By Reilly Platten Sharp

This was reported, by those who knew him, to be the favorite poem of Island legend Thomas Bond later in his life. Gould’s melancholy meditation on the meaning of life and legacy could have easily served as his epitaph. Bond’s life was inexorably intertwined with his long-gone old hotel, the Long Beach House. But unlike the poem’s conclusion that no track nor trace will remain of one’s legacy when written in the sands of existence, Bond’s has not been so erased from this mortal coil as we have been led to believe.

As it did with so many over the centuries, the New Jersey shore enchanted Bond and kept him coming back until he never left again. A Boston-born jeweler living in New York, hunting brought Bond to the Tuckers Beach area of southern Long Beach Island in the 1840s. The haunt for hunters at that time, though, was just a hop north over Old Inlet, which used to cut between Tuckers Beach and Holgate, on the southern tip of the main island — the Philadelphia Company House.

In the early 1810s, Joseph Horner, a former manager of one of Tuckers Beach’s oldest hotels, got grand ideas and built a boardinghouse in the middle of what was then a wide stretch of virgin Long Beach Island.


Alone I walked the ocean strand;
A pearly shell was in my hand:
I stooped and wrote upon the sand
My name—the year—the day.
As onward from the spot I passed,
One lingering look behind I cast;
A wave came rolling high and fast,
And washed my lines away.

And so, methought, ’twill shortly be
With every mark on earth from me:
A wave of dark oblivion’s sea
Will sweep across the place
Where I have trod the sandy shore
Of time, and been, to be no more,
Of me—my day—the name I bore,
To leave nor track nor trace.

And yet, with Him who counts the sands
And holds the waters in his hands,
I know a lasting record stands
Inscribed against my name,
Of all this mortal part has wrought,
Of all this thinking soul has thought,
And from these fleeting moments caught
For glory or for shame.

—Hannah Flagg Gould

Businessmen from Philadelphia, the most frequent guests of the scattered early hotels and boardinghouses dotting the sparse barrier island, saw even more potential in Horner’s boardinghouse and the wilds surrounding it, bought him out and greatly expanded the structure into a large, modern hotel in 1822. This expansion, along with similar hotels going up in what became Surf City, Barnegat Light and down the coast in Cape May, represented the first seaside resort hotels in the United States.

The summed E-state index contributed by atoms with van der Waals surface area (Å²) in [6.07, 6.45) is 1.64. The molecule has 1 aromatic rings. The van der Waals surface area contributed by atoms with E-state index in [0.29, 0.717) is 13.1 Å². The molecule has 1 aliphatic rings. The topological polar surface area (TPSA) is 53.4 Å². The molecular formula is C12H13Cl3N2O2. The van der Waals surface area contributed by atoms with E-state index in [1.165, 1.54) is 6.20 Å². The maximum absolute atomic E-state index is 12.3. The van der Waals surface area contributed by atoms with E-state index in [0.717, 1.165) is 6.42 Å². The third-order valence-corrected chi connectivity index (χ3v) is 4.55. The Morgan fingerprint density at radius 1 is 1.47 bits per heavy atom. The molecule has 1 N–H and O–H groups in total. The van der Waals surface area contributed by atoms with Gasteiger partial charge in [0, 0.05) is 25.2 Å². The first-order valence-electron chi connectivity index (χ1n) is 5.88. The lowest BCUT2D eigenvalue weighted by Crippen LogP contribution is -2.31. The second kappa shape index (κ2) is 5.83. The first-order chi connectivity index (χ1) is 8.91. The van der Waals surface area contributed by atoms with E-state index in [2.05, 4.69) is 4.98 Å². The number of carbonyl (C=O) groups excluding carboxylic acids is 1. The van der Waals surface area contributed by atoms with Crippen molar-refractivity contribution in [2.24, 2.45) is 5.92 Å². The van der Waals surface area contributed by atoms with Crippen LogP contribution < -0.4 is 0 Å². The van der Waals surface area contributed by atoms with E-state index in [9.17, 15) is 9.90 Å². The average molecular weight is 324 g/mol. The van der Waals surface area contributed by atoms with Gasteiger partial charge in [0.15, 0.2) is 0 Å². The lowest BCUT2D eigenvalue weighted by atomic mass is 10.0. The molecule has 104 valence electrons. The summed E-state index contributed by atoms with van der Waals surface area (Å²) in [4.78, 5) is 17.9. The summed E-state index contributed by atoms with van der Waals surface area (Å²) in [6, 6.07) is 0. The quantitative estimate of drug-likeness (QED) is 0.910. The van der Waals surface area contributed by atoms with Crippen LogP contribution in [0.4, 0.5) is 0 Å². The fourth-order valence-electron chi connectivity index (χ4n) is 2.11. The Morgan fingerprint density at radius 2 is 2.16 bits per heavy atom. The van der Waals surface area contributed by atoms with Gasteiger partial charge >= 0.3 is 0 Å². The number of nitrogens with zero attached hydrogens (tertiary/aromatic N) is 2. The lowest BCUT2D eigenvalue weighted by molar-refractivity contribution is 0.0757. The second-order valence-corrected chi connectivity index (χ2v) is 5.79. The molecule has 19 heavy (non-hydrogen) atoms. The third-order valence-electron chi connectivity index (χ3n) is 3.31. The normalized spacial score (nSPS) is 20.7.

Today’s beach resorts, from Maine to Texas and Washington to California, all owe their existence to these first hotels on Long Beach Island and the investors who saw new profit and new entertainment possibilities in the sand.

The Philadelphia Company House, then operated by Lloyd Jones, was the long white hotel standing tall in a green ocean of dune grass, brush, bayberry, and pines that Thomas Bond first laid eyes on when he traveled down Barnegat Bay from New York City to the legendary hunting grounds behind Long Beach Island. Bond soon bought the Philadelphia Company House and all the grounds, including an early life-saving station. His fascination with lifesaving, first established as a government service in 1848 in New Jersey, was captured in Point Pleasant after witnessing heroic efforts to rescue those on a wrecked ship. This led to his assumption of the station’s duties for the next forty-years. In June 1852, the Philadelphia Company House opened for the season as the new Long Beach House. In the coming years, that name would change again to become known simply as Bond’s. Not just the hotel, but the entire southern point of Long Beach Island, along with its life-saving station, which even the government referred to as Bond’s.

This reputation and his famous hospitality earned Bond a loyal clientele. Sadly, the march of progress would overwhelm his congeniality and the high regard so many held him in.